Cloverdale woman gets prison time for $38,000 in thefts from employers
With yet another evidently unpretentious female suspect seated before him to await sentencing for an admitted white-collar crime, Judge Matthew Headley couldn't resist commenting on what has become an unimaginable pattern of local indiscretion.
"This is another case in our community of employment theft," the Putnam Circuit Court judge said Wednesday afternoon in pronouncing sentence seemingly not just on Kimberly A. Wright, 46, Cloverdale, alone but on local society as well.
"Unfortunately more and more and more of these things keep happening in our community," Headley noted, quite obviously perturbed at having presided over similar cases in which apparently trustworthy longtime employees have stolen funds from doctor's offices, churches, accounting firms, educational cooperatives, banks and local industry.
"I wish we never have another case like this," Headley said, "but unfortunately there's probably another one like it occurring today here somewhere in Putnam County."
Unsuspecting emp-loyers never seem to expect theft initially, he said, and wonder what's gone wrong with their business or their accounting efforts or their investment skills.
Headley also noted that "most likely it (the perpetrator) is a female for whatever reason."
"And it always starts with a little bit," he added, "and they're always going to pay it back, and then it escalates, and you can't ever pay it back."
Headley might as well have been narrating the story of Wright, who in February reached a plea agreement by pleading guilty to forgery in a case in which she was charged with taking more than $38,000 from two Cloverdale organizations over about a five-year period.
For that, she was sentenced Wednesday to a six-year sentence with the judge requiring 2-1/2 years to be executed via a Department of Correction commitment. The first 18 months of that sentence will be served in a DOC facility, Headley ordered, with the following year under supervision of the Community Corrections program, should Wright so qualify.
After that she will complete the sentence via probation and is ordered to make full restitution.
In fact, Judge Headley gave her a chance to start making good on that restitution by delaying Wright's DOC reporting date until June 1.
That will give Wright an opportunity to work during May at the Indianapolis Motor Speedway, where she said she can make as much as $2,500 by cleaning suites. She earlier said she has saved up another $2,500 to begin paying restitution.
Headley told her to pay that amount now and pay another $2,500 after May.
"It's not gong to satisfy the victims," the judge surmised in pronouncing sentencing for Wright. "They want you to go to jail today. But that (the opportunity to accumulate restitution funds) is the reason I'm doing it."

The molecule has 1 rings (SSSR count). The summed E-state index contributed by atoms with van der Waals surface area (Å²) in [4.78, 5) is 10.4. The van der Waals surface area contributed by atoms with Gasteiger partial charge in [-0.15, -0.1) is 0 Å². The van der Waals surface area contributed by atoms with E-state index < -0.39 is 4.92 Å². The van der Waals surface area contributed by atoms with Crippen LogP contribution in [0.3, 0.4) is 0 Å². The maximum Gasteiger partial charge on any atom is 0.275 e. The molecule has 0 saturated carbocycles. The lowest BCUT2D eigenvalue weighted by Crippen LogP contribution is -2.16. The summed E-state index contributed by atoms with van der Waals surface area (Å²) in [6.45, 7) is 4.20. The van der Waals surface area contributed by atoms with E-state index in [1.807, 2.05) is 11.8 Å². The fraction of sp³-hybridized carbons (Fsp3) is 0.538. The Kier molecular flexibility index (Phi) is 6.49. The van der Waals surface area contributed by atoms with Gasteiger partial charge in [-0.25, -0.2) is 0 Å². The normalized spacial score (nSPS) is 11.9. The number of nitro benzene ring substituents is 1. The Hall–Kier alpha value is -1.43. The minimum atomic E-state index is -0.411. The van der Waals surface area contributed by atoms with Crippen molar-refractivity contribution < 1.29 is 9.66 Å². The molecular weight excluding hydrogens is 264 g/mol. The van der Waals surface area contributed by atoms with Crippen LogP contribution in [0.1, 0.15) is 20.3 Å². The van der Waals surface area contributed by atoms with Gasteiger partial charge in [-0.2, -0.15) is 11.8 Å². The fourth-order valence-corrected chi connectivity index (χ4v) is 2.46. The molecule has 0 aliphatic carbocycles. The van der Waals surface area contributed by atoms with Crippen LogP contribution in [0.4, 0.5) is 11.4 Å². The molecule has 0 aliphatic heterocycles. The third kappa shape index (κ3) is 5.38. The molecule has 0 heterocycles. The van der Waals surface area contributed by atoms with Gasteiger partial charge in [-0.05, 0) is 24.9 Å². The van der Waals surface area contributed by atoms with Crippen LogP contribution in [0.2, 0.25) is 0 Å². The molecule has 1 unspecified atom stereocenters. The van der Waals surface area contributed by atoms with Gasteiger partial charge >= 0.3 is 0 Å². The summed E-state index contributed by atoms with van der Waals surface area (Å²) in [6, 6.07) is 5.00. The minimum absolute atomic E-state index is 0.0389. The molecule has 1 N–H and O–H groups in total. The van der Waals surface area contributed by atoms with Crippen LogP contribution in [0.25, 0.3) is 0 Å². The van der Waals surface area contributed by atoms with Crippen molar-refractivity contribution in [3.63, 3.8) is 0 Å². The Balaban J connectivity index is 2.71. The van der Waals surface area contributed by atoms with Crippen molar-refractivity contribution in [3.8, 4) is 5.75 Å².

Alleged to have taken an estimated $38,121.85 from the Stardust Hills Property Owners Association and Cloverdale Main Street groups, Wright originally faced two counts of theft, a Class D felony, along with the forgery charge.
On Feb. 21, Wright pleaded guilty to forgery, a Class C felony, in exchange for the state dropping the two counts of theft.
The defendant served as office manager of the Stardust Hills Owners Association from February 2006 until mid-February 2012. She was treasurer for Cloverdale Main Street for two years.
Authorities discovered that Wright took approximately $33,000 for personal use while serving as office manager for the Stardust Hills group. She has also admitted taking an estimated $5,000 from Main Street.
Wright was arrested by officers from the Special Investigation Section of the Indiana State Police last March 7.
Among the funds she took from Main Street was reportedly money set aside for the Cloverdale Christmas celebration last year.
Kay Gedert, who has been involved in both affected organizations, testified Wednesday that Wright "cleaned out everything except $200," forcing Main Street members to "dip into their own pockets" for $300-$400 each in order to "not let the children down at Christmas."
Gedert said she wanted to see Wright serve four years in prison, the presumptive sentence for a forgery conviction.
"It was premeditated," Gedert said. "She stole from the children. She stole from little kids who don't have anything."
Wright also arranged the opportunity for Stardust Hill residents to pay their dues monthly in cash instead of one annual lump-sum payment.
Prosecutor Tim Bookwalter noted that she then routinely received those cash payments from people "who couldn't afford to pay annual dues."
"So you took that money and put it in your pocket, right?" Bookwalter asked.
"Generally, yes," Wright agreed.
The thefts reportedly occurred over the period Feb. 1, 2007 to Feb. 1, 2012.
During an interview with police, Wright admitted making "several poor decisions" regarding purchases made with credit cards and checks entrusted to her.
She admitted using credit cards and checks under her control to fund such expenditures as Christmas gifts, gift cards, her mortgage, her electric bill, her cell phone bill, clothing, school supplies, a microwave oven, a camera, a Kindle reader, two computer routers, cleaning supplies and food.